I also visited another of their daughters, Elizabeth, who is interred in the old cemetery. It has since been redeveloped as a pioneer garden (I fucking hate that - especially as a celebration. Yay, the state is 120 years old, let's celebrate by desecrating the graves of our pioneers! What a great idea! Fucktards.), but luckily hers is one of the stones which has been retained. While I will never know the exact spot she lies with her newborn son, at least I could see her tombstone <insert rant about sacred sites here>. I then spent Day 2 in planning. Of course as genealogy synchronicity so often has it, that same day I received an email from another of the Darby descendants who is planning a trip to Pitney, their original home. Always funny how that happens!
Before checking in at the hotel I also went to the Clare Museum, on the lookout for my Lavis related family history mysteries. The volunteer there was extremely helpful and dug up the Maynard family history book. Unfortunately the book's author knew about as much as I did, and had even omitted any reference to the Bigamy Incident, so no joy there. Although there were many Maynard related things in the museum, nothing further could be found about the Lavises.
Day 3 I went to visit a site which is of family and local history significance, the Sevenhill Winery/Church/Cemetery. It's the oldest winery in Clare, was once host to St. Mary Mackillop, and is also where her spiritual director, Fr. Tappeiner, is interred. It's also a place where some of my husband's family, the Fudges, worshipped and were interred. I went on the walk hosted by the exceptional Br. John May, former head wine-maker of the Sevenhill winery. One of the stops we missed but which features in the walk booklet is the World Youth Day cross. In the booklet it makes it sound like it is the actual World Youth Day cross which is up in the Radiata Pine grove, but the WYD cross carries on its journey the following WYD, so I'm not sure exactly what it is that's up in the grove. If it had been the actual cross I'd have taken the time, as the cross and icon are very special to me, but I was a bit too busy for replicas and commemorative models.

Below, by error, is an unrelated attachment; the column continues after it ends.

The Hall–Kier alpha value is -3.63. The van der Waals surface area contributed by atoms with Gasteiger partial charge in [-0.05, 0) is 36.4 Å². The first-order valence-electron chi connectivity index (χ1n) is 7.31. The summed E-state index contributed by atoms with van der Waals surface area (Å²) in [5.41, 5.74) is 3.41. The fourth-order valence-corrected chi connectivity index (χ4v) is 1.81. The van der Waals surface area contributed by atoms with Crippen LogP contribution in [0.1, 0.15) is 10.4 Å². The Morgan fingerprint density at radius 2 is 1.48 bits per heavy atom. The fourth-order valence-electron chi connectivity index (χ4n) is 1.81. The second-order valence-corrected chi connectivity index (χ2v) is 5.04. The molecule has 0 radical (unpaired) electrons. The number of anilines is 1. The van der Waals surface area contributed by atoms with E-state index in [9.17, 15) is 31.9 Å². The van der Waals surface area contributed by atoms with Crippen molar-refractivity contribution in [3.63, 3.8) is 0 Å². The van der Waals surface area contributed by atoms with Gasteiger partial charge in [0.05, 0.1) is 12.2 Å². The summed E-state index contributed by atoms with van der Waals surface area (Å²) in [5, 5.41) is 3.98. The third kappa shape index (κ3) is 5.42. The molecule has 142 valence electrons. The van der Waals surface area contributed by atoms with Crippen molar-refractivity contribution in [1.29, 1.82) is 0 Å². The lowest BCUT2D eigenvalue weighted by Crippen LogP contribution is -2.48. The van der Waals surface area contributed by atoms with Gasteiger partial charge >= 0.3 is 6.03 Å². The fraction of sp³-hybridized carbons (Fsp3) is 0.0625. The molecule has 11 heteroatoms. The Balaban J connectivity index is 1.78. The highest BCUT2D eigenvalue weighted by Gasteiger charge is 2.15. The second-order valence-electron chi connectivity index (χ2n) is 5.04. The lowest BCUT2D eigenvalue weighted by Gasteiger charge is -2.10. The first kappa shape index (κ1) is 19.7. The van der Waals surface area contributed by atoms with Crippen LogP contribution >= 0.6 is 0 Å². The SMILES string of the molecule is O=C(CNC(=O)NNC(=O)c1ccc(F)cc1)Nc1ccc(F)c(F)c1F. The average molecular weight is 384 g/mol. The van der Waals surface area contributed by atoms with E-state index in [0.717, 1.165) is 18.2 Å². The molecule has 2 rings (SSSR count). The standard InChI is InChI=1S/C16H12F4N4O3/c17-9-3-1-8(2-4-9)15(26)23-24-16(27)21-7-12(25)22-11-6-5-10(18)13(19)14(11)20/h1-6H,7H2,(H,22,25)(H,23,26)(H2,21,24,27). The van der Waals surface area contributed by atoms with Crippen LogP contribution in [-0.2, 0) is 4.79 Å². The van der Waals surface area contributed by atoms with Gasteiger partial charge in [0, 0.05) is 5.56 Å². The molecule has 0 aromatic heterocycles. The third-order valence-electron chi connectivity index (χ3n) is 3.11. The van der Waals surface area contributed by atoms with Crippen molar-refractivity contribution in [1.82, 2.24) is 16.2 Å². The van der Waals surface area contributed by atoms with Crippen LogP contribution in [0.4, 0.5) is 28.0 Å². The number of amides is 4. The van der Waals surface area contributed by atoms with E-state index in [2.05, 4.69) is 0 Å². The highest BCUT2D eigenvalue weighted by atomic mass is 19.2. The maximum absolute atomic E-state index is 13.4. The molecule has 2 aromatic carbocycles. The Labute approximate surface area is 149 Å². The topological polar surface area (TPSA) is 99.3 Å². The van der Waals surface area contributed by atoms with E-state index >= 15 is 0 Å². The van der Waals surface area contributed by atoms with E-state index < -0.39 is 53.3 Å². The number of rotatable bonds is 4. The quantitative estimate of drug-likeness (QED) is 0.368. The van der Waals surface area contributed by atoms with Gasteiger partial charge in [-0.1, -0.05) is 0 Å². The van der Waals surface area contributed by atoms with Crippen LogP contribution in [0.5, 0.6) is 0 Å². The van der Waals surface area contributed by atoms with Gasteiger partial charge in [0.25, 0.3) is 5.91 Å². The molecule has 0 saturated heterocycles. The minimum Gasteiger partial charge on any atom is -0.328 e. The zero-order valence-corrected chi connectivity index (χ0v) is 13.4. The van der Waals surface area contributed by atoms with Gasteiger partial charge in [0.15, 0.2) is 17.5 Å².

Day 4 was pretty action-packed. When I was doing the dog-leg to Riverton I realised I was going to be not-a-million-miles from Burra and Hanson, which are also areas of importance to the family, so Day 4 I hit the road (again) and went out to Burra.
The first stop was the cemetery. There are a few married-into-the-family types who are interred there, but I must admit I completely forgot about them in my hurry to see one very special person: a four month old baby named Mervyn Clifford Dawson.
- He's the only one I know for a fact was lied about during his life-time
- He was my grandmother's half-brother, but I don't know if she even knows he exists, and of course I am not game to ask in case she doesn't know
- I wonder what manner of mummy-guilt my great-grandmother must have suffered with, between the circumstances of his conception, his birth, his illness, her other son's death many years later in the war...
- Glad's parents were expecting her when they married, so pot, kettle, black to them.
- Oddly enough, Mervyn's existence was alluded to by a tarot reader I saw in the late 90s, who said that my grandmother had a brother who died as a baby, but I didn't find out about him for many years after that.